The internet ripped me off

By Staff Writer
September 5, 2002

Being the shop-aholic that I am, I enjoy the convenience and ease of online shopping. Having the power to make purchases with the push of a button without having to leave the house is great, especially for hard-to-find items.

However, there are downsides to making online purchases, such as credit card fraud, identity theft, false advertising, and just general bad business practices. I became victim to one of the downsides of online shopping this past summer.

Rather than just complain about my personal situation, I have decided to share some tips to help readers prevent themselves from ending up with my same dilemma.

First, my situation – I decided to utilize eBay.com to find faceplates for my cell phone, as I could not locate them anywhere for the phone model that I have. I was lucky enough to find more than enough colors and designs for faceplates than I had ever expected.

Ebay uses a service called PayPal in order to transfer payments from the buyer to the seller. However, during the week that I purchased my items, PayPal had a discrepancy in its billing system that caused them to double charge anyone using a Visa credit or check card. Of course, I was one of these people.

After the incident occurred, PayPal immediately contacted its customers to notify them of the problem and stated that it would reimburse those who suffered any fees due to the duplicate charges. Since I only had enough in my checking account to cover the purchases that I made, I was subject to four individual $30 overdraft fees for each of the purchases that I made, and after five weeks of continuous contact, I have yet to see any of the money from PayPal. I have now left my complaint in the hands of the Better Business Bureau, and hope that a resolution will come soon.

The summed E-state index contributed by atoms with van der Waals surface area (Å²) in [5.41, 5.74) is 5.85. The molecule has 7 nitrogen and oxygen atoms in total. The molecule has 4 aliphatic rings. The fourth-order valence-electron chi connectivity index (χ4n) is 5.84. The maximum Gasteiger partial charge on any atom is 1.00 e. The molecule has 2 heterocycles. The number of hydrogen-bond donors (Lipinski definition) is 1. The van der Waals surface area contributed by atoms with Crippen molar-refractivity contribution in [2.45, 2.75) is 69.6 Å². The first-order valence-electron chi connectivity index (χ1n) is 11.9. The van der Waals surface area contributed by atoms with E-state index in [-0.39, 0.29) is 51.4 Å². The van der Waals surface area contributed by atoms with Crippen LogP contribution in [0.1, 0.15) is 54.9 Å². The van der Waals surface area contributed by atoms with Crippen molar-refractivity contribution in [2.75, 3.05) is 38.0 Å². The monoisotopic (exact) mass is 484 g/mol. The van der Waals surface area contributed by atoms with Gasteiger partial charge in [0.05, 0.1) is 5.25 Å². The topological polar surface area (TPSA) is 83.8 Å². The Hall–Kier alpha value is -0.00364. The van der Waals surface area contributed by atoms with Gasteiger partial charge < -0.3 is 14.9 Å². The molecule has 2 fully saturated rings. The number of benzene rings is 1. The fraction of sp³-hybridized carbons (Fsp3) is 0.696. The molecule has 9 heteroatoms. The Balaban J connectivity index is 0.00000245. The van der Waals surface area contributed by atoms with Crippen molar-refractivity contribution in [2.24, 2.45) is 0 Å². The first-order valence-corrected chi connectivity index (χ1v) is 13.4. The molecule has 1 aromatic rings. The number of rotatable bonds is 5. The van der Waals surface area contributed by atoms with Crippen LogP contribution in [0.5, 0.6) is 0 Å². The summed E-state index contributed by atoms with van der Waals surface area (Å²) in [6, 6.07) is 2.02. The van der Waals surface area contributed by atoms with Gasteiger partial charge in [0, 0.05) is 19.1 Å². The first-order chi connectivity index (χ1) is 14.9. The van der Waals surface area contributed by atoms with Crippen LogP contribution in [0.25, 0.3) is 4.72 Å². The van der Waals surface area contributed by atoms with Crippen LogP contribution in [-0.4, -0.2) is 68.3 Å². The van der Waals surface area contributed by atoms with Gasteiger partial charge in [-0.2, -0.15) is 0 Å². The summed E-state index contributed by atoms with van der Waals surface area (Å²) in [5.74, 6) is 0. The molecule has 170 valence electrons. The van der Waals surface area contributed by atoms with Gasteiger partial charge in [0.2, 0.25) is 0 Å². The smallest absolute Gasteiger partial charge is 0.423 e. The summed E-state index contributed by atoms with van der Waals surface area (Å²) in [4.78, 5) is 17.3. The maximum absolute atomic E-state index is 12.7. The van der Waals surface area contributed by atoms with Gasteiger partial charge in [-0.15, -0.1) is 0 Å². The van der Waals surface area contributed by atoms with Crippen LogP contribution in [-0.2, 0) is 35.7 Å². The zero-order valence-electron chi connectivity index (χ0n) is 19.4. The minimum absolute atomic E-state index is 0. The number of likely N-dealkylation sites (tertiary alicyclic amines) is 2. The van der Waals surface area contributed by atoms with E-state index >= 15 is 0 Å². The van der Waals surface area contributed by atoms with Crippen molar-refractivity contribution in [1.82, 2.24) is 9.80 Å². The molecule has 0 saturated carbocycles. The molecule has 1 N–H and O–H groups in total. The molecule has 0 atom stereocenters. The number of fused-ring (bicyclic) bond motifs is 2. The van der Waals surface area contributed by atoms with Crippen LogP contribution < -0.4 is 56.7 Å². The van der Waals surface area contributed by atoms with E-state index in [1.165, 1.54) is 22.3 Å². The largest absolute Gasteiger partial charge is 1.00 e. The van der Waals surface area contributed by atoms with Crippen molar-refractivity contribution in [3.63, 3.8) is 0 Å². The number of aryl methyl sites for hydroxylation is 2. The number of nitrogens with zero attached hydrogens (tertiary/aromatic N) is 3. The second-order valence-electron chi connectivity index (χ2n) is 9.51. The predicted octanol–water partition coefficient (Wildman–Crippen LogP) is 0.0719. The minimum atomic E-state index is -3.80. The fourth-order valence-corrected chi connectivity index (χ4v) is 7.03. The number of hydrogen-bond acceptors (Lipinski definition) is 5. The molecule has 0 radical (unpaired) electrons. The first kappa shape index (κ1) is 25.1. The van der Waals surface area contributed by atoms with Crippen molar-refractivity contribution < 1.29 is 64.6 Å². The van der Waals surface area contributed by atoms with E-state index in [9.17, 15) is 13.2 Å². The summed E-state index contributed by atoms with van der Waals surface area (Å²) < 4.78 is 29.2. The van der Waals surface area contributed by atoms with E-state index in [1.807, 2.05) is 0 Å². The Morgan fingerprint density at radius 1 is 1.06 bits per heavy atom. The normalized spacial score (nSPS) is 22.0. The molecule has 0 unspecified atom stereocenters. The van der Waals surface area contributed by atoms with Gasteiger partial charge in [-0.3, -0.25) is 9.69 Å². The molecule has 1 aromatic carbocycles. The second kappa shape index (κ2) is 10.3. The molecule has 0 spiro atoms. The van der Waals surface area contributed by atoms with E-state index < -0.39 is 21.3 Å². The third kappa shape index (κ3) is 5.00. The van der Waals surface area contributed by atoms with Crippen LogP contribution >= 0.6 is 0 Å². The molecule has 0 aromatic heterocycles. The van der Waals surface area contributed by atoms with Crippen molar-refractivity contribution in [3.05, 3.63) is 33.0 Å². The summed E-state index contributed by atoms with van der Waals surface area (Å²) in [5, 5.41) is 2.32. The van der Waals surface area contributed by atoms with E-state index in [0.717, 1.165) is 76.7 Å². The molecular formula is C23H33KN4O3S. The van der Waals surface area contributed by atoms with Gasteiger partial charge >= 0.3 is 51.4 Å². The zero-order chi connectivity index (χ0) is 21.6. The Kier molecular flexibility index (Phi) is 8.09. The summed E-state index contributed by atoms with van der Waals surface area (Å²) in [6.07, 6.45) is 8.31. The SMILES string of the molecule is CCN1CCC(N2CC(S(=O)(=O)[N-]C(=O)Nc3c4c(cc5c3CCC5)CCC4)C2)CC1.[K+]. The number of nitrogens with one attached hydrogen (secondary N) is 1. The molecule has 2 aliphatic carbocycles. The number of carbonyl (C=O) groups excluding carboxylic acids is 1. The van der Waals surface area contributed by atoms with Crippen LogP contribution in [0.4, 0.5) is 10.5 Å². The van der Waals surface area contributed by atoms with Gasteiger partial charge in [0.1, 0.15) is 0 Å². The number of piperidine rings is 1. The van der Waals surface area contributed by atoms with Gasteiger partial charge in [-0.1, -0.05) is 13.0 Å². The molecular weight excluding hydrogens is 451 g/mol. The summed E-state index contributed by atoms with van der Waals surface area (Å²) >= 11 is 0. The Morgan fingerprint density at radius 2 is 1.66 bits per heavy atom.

Now, although my situation may not be one of frequent dilemmas to online purchases, there are ways to avoid things such as credit card fraud and ID theft.

Look for the security lock – If you do not see the little yellow padlock in the bottom right-hand corner of your browser’s page, do not enter any personal information.

Look for reviews – Sometimes there are directories for a particular type of product, such as a laptop, where companies are compared for prices, and customers can rate the quality of the service. Search engines may bring up such directories when you search for your item.

Do Research – If it is a business that you have never heard of, go to www.bbb.org. If they don’t belong to the Better Business Bureau, then I would suggest that you not do business with them. Should you need a third party to settle a dispute, it may be more difficult.

Contact the BBB – The Better Business Bureau is there to help customers get the quality service they deserve, and prevent businesses from taking advantage of people. For any consumer complaint about a purchase, whether it be online or not, contact the BBB.

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